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Benjamin, this outward glory Cannot shield thee from thy Master, Who from
Keswick has pricked forth, Sour and surly as the north ; And, in fear of some
disaster, Comes to give what help he may, Or to hear what thou canst say ; If, as
needs he ...
The Torrent thundered down the dell With unabating haste ; I listened, nor aught
else could hear ; The Briar quaked — and much I fear Those accents were his
last. VIII. THE OAK AND THE BROOM. A PASTORAL. His simple THE
The Boy must part from Mosedale's Groves, And leave Blencathara's rugged
Coves, And quit the Flowers that Summer brings To Glenderamakin's lofty
springs ; Must vanish, and his careless cheer Be turned to heaviness and fear. —
Give Sir ...
A recreant Harp, that sings of fear And heaviness in Clifford's ear ! I said, when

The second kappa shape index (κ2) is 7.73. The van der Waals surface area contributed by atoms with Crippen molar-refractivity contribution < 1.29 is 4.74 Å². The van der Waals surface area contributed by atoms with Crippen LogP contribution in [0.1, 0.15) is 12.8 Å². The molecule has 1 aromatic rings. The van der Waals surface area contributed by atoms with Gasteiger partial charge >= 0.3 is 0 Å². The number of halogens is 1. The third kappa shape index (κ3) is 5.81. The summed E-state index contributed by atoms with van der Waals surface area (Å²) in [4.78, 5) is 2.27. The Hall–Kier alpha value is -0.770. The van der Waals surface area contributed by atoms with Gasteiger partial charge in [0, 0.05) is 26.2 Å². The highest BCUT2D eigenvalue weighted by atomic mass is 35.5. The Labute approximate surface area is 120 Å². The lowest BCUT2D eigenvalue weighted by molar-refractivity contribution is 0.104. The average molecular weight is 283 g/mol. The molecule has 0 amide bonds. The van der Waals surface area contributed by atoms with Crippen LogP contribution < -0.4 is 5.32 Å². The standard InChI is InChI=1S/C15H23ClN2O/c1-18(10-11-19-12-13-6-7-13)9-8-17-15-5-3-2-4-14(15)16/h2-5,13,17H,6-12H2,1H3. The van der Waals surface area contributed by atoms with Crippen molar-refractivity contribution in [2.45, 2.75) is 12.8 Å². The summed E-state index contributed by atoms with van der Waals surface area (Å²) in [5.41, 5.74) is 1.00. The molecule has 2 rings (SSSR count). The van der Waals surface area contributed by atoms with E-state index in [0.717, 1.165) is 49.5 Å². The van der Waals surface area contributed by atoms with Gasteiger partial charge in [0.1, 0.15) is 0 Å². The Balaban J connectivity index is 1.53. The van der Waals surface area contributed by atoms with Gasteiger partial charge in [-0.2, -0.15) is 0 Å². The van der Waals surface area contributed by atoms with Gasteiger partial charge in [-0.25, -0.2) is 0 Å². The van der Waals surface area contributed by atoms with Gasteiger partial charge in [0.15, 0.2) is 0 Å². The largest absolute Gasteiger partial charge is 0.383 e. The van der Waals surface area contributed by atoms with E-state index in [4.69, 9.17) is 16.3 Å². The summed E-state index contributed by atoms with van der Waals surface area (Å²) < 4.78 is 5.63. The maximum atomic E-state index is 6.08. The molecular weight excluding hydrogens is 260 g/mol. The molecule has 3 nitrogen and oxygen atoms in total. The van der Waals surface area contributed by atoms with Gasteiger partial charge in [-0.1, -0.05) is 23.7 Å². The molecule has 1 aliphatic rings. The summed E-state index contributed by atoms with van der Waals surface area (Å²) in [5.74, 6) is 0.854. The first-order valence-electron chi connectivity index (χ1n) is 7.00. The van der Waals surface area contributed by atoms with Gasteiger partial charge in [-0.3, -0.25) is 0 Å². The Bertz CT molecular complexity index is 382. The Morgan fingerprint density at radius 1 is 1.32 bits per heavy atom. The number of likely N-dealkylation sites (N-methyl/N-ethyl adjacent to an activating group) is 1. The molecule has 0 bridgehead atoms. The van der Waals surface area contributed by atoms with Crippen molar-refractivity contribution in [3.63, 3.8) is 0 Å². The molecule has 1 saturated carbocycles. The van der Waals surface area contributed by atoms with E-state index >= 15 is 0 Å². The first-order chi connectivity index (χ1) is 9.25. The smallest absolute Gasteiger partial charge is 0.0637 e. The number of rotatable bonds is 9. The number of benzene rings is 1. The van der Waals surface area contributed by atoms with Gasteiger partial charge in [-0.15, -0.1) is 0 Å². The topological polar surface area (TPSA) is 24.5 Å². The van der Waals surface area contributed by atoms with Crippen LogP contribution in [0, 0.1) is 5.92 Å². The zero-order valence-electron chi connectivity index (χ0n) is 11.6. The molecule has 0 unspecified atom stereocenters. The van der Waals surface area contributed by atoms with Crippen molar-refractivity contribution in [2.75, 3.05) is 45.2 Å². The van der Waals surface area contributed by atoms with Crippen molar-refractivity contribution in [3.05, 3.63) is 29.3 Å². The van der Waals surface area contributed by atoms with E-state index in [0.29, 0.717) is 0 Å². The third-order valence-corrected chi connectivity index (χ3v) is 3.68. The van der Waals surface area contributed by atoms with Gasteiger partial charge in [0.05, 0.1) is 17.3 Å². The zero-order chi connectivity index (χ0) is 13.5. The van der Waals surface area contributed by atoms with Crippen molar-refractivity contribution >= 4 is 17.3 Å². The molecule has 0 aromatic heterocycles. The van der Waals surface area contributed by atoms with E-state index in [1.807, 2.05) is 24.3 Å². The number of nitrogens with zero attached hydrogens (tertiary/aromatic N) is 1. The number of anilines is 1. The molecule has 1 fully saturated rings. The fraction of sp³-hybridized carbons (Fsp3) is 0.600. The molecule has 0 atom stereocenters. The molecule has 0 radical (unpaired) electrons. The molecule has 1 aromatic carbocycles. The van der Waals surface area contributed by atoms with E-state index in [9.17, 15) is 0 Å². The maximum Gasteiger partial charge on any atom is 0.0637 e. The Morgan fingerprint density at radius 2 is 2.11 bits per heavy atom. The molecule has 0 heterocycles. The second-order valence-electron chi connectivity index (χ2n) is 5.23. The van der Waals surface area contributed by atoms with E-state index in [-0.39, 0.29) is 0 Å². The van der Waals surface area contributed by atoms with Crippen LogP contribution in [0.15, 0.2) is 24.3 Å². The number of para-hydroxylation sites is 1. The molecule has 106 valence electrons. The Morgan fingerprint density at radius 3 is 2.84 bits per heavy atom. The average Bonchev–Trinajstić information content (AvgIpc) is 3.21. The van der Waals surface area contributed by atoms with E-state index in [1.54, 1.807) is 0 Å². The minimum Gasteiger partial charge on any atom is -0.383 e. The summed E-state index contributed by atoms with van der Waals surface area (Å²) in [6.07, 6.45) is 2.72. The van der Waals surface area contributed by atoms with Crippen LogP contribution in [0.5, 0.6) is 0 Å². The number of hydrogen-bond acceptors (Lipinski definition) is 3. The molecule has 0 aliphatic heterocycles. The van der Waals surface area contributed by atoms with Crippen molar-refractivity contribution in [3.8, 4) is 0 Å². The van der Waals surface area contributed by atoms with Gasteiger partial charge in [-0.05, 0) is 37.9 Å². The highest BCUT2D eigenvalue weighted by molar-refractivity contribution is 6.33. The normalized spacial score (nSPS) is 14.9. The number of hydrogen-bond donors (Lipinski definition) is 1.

evil Men are strong, No life is good, no pleasure long, A weak and cowardly
untruth ! Our Clifford was a happy Youth, And thankful through a weary time, That
But might I give advice to you, Whom in my fear I love so well, From men of
pensive virtue go, Dread Beings ! and your empire show- On hearts like that of
Peter Bell. Your presence I have often felt In darkness and the stormy night ; And
well I ...
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the kitten of the filling leaves bp[y willam words worth
My favorite is "Solitary Reaper". When I first read it, I fell in love with the poem. It's like Wordsworth wrote it for me only.
I always feel understood and totally embraced everytime I read this poem and walk away with a full heart.